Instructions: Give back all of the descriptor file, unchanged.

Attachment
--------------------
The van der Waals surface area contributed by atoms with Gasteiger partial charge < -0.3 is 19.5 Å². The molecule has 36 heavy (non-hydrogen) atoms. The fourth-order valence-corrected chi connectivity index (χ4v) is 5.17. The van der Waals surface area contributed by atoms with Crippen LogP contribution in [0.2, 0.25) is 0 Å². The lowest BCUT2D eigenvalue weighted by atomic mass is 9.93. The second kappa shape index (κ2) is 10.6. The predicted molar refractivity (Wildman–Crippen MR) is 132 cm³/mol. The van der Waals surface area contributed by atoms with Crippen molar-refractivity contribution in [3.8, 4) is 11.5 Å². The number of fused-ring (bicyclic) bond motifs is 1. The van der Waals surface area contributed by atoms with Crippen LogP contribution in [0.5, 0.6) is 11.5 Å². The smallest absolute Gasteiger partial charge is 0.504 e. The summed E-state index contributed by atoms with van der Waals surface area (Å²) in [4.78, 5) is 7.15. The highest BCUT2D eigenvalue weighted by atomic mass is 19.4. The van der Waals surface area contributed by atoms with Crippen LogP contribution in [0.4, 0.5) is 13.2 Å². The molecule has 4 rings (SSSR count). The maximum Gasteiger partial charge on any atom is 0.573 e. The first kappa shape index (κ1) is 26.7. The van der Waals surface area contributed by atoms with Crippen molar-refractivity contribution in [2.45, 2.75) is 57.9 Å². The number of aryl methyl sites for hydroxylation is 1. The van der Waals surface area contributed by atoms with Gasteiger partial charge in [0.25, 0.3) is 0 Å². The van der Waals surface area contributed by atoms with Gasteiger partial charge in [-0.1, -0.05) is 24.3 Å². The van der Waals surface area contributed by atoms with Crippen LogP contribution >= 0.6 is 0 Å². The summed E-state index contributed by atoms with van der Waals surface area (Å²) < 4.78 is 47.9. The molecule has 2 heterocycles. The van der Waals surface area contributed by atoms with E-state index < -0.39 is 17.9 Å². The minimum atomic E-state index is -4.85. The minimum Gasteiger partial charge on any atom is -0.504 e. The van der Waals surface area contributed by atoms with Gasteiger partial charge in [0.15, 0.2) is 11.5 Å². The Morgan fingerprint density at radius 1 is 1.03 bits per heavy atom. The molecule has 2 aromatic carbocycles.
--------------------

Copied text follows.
The van der Waals surface area contributed by atoms with Gasteiger partial charge < -0.3 is 19.5 Å². The molecule has 36 heavy (non-hydrogen) atoms. The fourth-order valence-corrected chi connectivity index (χ4v) is 5.17. The van der Waals surface area contributed by atoms with Crippen LogP contribution in [0.2, 0.25) is 0 Å². The lowest BCUT2D eigenvalue weighted by atomic mass is 9.93. The second kappa shape index (κ2) is 10.6. The predicted molar refractivity (Wildman–Crippen MR) is 132 cm³/mol. The van der Waals surface area contributed by atoms with Crippen molar-refractivity contribution in [3.8, 4) is 11.5 Å². The number of fused-ring (bicyclic) bond motifs is 1. The van der Waals surface area contributed by atoms with Crippen LogP contribution in [0.5, 0.6) is 11.5 Å². The smallest absolute Gasteiger partial charge is 0.504 e. The summed E-state index contributed by atoms with van der Waals surface area (Å²) in [4.78, 5) is 7.15. The highest BCUT2D eigenvalue weighted by atomic mass is 19.4. The van der Waals surface area contributed by atoms with Crippen LogP contribution in [0.4, 0.5) is 13.2 Å². The molecule has 4 rings (SSSR count). The maximum Gasteiger partial charge on any atom is 0.573 e. The first kappa shape index (κ1) is 26.7. The van der Waals surface area contributed by atoms with Crippen molar-refractivity contribution in [2.45, 2.75) is 57.9 Å². The number of aryl methyl sites for hydroxylation is 1. The van der Waals surface area contributed by atoms with Gasteiger partial charge in [0.25, 0.3) is 0 Å². The van der Waals surface area contributed by atoms with Gasteiger partial charge in [-0.1, -0.05) is 24.3 Å². The van der Waals surface area contributed by atoms with Crippen LogP contribution >= 0.6 is 0 Å². The summed E-state index contributed by atoms with van der Waals surface area (Å²) < 4.78 is 47.9. The molecule has 2 heterocycles. The van der Waals surface area contributed by atoms with E-state index < -0.39 is 17.9 Å². The minimum atomic E-state index is -4.85. The minimum Gasteiger partial charge on any atom is -0.504 e. The van der Waals surface area contributed by atoms with Gasteiger partial charge in [0.15, 0.2) is 11.5 Å². The Morgan fingerprint density at radius 1 is 1.03 bits per heavy atom. The molecule has 2 aromatic carbocycles.